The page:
7th Jun 2011

As discussed in the last blog entry, one simple definition of probate is a legal procedure where certain facts are “proven” when someone dies.  That post listed several items that are generally proven during the probate process in Oklahoma.  The traditional use of the word probate centered around the #2 item on that list: whether the person who died had a valid Will or not.

Whether the deceased person has a valid Will or not affects at least two important areas in probate: a) who receives the deceased person’s property and under what terms; and b) who manages the deceased person’s estate.

Who receives the deceased person’s property & under what terms

If a person dies owning property in their own name in Oklahoma, that property will pass in one of two ways:  through a Will or through Intestacy (no Last Will and Testament) laws. 

With some limited exceptions (for example, you generally cannot completely disinherit a spouse), when a person makes a valid Will, the terms of the Will determine who receives their property.  The person making the Will can also determine how the property is distributed.  For example, the Will can instruct that the property be distributed to a beneficiary immediately or in installments over time or once they reach a certain age.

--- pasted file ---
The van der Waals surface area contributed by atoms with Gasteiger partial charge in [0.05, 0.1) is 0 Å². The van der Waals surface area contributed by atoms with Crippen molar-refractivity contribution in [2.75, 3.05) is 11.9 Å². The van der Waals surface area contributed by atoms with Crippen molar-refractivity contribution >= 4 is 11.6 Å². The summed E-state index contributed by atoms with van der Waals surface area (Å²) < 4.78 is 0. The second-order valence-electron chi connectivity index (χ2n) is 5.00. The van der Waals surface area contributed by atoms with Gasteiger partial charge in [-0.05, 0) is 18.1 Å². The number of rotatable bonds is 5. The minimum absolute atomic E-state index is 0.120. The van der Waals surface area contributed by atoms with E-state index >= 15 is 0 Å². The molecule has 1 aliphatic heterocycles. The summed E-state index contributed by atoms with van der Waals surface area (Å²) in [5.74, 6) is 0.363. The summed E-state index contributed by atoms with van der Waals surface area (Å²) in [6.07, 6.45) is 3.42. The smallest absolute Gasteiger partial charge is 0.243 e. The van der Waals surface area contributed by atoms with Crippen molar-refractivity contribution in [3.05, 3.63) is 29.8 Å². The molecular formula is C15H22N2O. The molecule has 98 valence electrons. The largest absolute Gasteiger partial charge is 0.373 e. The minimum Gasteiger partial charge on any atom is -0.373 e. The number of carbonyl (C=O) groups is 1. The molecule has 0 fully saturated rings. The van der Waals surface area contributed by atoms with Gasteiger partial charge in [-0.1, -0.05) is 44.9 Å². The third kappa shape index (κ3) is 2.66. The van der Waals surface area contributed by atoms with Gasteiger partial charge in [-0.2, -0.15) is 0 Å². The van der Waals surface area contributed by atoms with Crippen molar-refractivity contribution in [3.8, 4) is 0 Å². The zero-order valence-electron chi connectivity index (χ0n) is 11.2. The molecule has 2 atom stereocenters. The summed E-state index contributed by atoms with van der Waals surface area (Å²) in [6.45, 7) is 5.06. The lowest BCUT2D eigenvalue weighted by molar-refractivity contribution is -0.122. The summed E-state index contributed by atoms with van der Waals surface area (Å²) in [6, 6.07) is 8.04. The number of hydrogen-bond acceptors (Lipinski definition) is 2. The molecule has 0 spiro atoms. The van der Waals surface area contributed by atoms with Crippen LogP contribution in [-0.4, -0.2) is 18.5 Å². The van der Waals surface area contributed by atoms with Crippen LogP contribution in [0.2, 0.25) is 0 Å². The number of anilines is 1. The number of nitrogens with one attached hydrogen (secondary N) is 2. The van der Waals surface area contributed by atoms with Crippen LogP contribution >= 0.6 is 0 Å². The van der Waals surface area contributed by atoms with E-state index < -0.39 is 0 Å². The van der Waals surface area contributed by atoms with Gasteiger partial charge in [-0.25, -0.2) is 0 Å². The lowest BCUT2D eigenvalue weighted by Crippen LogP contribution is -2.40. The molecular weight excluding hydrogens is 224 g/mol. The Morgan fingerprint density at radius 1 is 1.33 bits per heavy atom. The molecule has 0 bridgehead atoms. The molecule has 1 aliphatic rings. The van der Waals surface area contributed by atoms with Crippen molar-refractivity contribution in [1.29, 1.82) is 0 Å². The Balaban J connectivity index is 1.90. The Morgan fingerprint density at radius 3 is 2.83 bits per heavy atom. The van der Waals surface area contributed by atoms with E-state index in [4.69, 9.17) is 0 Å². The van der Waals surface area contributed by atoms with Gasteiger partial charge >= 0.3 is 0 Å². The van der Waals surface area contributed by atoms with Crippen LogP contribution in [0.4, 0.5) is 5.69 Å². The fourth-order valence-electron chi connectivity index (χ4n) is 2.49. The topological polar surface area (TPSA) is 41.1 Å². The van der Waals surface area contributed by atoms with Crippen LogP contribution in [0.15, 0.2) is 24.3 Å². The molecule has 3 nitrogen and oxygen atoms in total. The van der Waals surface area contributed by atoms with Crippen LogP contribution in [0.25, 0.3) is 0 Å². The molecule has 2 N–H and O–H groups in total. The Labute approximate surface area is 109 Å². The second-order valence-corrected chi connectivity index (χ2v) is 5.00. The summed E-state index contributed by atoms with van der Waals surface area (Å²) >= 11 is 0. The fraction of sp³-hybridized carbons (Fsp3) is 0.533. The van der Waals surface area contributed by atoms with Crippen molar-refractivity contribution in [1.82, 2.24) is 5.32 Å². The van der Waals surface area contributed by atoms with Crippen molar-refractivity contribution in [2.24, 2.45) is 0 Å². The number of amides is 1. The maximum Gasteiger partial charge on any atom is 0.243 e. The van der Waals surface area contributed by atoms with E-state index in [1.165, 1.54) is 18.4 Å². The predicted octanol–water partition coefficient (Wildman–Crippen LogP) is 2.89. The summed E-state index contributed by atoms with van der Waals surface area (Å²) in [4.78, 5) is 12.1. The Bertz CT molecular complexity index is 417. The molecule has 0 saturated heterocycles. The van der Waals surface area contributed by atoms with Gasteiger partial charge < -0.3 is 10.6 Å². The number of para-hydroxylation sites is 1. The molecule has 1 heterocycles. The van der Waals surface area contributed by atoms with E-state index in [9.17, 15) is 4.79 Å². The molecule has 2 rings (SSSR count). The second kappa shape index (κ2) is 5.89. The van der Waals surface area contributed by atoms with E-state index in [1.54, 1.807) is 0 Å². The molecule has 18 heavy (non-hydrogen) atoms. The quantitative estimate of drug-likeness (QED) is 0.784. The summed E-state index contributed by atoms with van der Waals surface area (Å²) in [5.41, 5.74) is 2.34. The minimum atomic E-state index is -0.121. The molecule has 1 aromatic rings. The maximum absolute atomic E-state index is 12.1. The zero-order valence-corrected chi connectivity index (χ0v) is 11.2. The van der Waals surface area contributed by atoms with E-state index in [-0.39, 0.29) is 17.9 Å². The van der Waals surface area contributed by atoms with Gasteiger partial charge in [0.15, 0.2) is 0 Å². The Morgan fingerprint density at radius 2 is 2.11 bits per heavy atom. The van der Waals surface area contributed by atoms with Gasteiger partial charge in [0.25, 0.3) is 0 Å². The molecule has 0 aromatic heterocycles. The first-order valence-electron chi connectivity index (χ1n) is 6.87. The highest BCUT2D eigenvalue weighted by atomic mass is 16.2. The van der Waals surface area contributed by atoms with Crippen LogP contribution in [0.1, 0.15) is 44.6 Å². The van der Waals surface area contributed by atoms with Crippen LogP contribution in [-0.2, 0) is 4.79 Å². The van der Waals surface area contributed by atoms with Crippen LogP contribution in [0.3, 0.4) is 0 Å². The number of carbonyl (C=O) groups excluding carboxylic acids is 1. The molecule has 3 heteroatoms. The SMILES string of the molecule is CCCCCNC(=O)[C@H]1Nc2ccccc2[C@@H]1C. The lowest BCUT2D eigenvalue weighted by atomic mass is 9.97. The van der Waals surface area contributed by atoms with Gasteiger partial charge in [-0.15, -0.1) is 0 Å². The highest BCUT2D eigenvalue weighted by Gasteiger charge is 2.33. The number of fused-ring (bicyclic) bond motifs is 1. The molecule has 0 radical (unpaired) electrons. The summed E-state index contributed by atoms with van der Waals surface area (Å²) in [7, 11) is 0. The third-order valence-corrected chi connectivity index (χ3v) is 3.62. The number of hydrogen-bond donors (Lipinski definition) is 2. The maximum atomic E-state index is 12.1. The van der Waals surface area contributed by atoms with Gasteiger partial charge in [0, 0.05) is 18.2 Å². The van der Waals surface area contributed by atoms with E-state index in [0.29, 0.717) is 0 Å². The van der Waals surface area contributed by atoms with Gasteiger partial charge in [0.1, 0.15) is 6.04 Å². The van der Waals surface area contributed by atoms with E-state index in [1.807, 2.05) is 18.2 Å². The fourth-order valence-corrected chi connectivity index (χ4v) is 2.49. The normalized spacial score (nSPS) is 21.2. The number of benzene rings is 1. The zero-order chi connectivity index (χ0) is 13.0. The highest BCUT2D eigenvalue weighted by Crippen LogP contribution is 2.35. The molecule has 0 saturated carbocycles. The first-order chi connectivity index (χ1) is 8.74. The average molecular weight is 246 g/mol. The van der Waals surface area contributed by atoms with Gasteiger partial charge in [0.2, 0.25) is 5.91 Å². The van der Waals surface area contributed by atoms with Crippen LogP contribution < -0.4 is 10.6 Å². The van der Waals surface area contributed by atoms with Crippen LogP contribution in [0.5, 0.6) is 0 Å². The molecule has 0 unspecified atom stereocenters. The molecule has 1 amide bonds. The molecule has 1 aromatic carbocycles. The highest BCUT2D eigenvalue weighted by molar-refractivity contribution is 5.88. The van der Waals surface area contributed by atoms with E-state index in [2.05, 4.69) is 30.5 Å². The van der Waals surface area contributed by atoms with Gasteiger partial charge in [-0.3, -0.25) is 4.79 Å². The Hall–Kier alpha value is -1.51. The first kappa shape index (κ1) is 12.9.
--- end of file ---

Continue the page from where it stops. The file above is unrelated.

If a person dies without a Will, the Intestacy laws of Oklahoma determine who receives the estate property, specifically Okla. Stat. tit. 84 § 213.  In addition, there is generally little, if any, flexibility in how it will be distributed.

Who manages the deceased person’s estate

When a person makes a valid Will, the terms of the Will determine who manages their estate.  In addition, the person making a Will can give (or limit) certain powers as well as leave specific instructions to the person who manages their estate.  

If a person dies without a Will, the laws of Oklahoma determine who manages the estate, specifically Okla. Stat. tit. 58 § 122, and the powers they have.

There are other important issues with respect to probate and Wills which are outside the scope of this blog entry.  The purpose of this blog entry is to highlight a couple of the main issues in probate affected by whether someone dies with a valid Will or not.

If our office may be of assistance to you in these areas, do not hesitate to contact us at (580) 338-6503 or at coryhicks@fieldandhicks.com or using any of our contact information in the profile.  You can also visit www.fieldandhicks.com for more information. 

This blog contains general information and the opinions of the author – not legal advice; you should seek the advice of competent counsel (attorney/lawyer) when considering any legal issues. 

Leave a Reply